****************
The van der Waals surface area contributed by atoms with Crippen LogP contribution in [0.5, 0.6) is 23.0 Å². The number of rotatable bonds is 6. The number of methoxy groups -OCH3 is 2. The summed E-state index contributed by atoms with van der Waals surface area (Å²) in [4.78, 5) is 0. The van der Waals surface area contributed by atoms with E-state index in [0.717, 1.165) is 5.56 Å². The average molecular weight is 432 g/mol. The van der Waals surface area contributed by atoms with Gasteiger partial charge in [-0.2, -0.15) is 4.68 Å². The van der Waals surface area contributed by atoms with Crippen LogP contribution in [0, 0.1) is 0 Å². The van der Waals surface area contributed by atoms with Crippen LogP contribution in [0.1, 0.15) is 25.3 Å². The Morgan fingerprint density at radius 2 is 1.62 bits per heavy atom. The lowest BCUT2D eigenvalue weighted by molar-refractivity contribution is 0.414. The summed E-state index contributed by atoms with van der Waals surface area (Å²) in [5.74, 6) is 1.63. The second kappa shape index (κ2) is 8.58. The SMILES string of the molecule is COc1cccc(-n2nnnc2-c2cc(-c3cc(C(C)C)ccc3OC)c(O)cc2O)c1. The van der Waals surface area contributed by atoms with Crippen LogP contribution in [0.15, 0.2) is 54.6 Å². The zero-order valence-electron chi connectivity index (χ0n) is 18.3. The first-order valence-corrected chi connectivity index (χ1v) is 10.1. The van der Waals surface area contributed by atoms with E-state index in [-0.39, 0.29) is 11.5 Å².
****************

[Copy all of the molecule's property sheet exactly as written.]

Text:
The van der Waals surface area contributed by atoms with Crippen LogP contribution in [0.5, 0.6) is 23.0 Å². The number of rotatable bonds is 6. The number of methoxy groups -OCH3 is 2. The summed E-state index contributed by atoms with van der Waals surface area (Å²) in [4.78, 5) is 0. The van der Waals surface area contributed by atoms with E-state index in [0.717, 1.165) is 5.56 Å². The average molecular weight is 432 g/mol. The van der Waals surface area contributed by atoms with Gasteiger partial charge in [-0.2, -0.15) is 4.68 Å². The van der Waals surface area contributed by atoms with Crippen LogP contribution in [0, 0.1) is 0 Å². The van der Waals surface area contributed by atoms with Crippen LogP contribution in [0.1, 0.15) is 25.3 Å². The Morgan fingerprint density at radius 2 is 1.62 bits per heavy atom. The lowest BCUT2D eigenvalue weighted by molar-refractivity contribution is 0.414. The summed E-state index contributed by atoms with van der Waals surface area (Å²) in [5.74, 6) is 1.63. The second kappa shape index (κ2) is 8.58. The SMILES string of the molecule is COc1cccc(-n2nnnc2-c2cc(-c3cc(C(C)C)ccc3OC)c(O)cc2O)c1. The van der Waals surface area contributed by atoms with Crippen LogP contribution in [0.15, 0.2) is 54.6 Å². The zero-order valence-electron chi connectivity index (χ0n) is 18.3. The first-order valence-corrected chi connectivity index (χ1v) is 10.1. The van der Waals surface area contributed by atoms with E-state index in [-0.39, 0.29) is 11.5 Å².